Charities urge authorities to end use of bailiffs to collect council tax debt

4 May 16
Charities have called on local authorities to end the use of bailiffs against vulnerable residents after finding that council tax arrears have hit record levels.

The Money Advice Trust and StepChange debt charity found that problems with council tax arrears among their clients had hit an all-time high, while they were concerned councils’ increasing use of bailiffs is adding additional stress and anxiety to people in debt.

They called for all councils to rule out bailiff action in cases where a resident receives council tax support, and had therefore already been identified as vulnerable. Following a localisation of council tax support schemes, more local authorities, nearly 80% of councils in England now require low-income households to pay some of their council tax bill.

Joanna Elson, chief executive of the Money Advice Trust, said that with council tax arrears on the rise, it has never been more important for councils to improve their debt collection practices.

An analysis of StepChange Debt Charity’s clients found that since 2011, the number of the charity’s clients in arrears with their council tax increased from 11% to 30%.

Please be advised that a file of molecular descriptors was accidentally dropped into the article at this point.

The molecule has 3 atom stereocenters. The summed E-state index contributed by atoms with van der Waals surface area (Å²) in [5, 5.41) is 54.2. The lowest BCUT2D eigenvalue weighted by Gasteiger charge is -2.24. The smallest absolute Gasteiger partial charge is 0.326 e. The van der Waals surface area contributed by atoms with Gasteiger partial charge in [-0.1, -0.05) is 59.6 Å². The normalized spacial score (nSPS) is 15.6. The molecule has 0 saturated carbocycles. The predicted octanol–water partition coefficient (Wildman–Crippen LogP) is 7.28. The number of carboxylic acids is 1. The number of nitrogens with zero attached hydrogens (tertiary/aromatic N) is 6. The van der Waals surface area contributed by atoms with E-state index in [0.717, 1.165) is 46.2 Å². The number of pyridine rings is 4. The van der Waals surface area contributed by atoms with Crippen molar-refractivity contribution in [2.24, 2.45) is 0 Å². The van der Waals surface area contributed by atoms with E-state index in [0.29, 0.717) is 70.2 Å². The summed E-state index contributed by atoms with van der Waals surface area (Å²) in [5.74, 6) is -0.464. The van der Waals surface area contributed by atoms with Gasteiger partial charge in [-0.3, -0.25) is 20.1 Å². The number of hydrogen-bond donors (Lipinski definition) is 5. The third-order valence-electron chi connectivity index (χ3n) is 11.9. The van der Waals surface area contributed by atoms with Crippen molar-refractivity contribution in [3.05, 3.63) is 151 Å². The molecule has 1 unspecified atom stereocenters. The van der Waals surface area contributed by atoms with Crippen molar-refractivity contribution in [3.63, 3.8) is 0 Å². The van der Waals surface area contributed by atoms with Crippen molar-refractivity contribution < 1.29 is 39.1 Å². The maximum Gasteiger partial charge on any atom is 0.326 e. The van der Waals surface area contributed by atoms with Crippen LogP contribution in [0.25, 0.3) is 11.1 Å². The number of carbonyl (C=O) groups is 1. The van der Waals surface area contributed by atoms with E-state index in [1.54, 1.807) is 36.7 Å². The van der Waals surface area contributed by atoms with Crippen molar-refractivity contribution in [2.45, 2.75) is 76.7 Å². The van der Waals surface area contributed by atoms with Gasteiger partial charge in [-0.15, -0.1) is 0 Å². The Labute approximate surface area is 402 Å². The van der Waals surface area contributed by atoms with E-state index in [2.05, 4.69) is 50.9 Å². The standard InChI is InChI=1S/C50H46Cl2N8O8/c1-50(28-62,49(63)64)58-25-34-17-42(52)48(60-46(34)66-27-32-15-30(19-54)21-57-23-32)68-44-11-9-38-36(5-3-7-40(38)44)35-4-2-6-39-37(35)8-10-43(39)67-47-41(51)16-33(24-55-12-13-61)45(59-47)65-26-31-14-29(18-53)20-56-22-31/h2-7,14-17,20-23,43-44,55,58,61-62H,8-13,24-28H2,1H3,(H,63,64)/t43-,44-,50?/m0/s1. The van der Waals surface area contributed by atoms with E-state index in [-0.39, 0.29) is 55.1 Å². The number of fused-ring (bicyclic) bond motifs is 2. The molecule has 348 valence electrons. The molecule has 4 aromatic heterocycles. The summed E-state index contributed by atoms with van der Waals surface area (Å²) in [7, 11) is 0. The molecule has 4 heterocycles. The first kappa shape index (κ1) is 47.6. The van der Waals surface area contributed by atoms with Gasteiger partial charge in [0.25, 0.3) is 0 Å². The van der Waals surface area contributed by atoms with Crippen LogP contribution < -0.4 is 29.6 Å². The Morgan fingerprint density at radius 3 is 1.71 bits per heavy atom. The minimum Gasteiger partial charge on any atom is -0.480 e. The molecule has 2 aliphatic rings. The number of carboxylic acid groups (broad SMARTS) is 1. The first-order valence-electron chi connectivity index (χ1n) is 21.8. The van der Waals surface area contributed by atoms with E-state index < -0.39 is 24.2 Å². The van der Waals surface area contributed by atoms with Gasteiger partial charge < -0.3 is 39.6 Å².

Results from a free advice service run by the MAT, National Debtline, showed similar figures.

MAT also found that council’s use of bailiffs is on the rise. Around 2.1m debts were passed to bailiffs by local authorities in 2014/15 – a 16% increase over the two-year period. Of these, 1.27 million referrals related to council tax arrears.

Mike O’Connor, chief executive of StepChange said councils’ approach is counterproductive and often more aggressive than that of private companies.

Looking to secure payment through the court process and instructing bailiffs has become their “default” position, he added, but this could prove “counterproductive”.

As well as adopting rules to reduce bailiff action, the trust also called for councils to put greater emphasis on developing affordable payment plans. This would replace the current approach with one that is both “fairer and more constructive”, said O’Connor.

Responding to the report, Local Government Association’s resources portfolio holder Claire Kober agreed bailiffs should only ever be used as a last resort.

She said before bailiffs are involved several letters should have been written, people should have been encouraged to apply for financial support, and efforts to arrange new payment plans or attach the debt to a salary should be made.

“Significant cuts to the money councils receive to look after the elderly, protect children, repair roads and collect bins, mean many have had little choice but to reduce council tax discounts for the working-age poor or low income families – who may have never paid council tax before – to avoid finding even more savings from spending on local services to meet the shortfall,” she highlighted.

“We have worked closely with Citizens Advice on a protocol for councils using bailiffs when recovering debts. It includes the need for fair collection and enforcement policies and the ability for councils to take back cases involving vulnerable families.”

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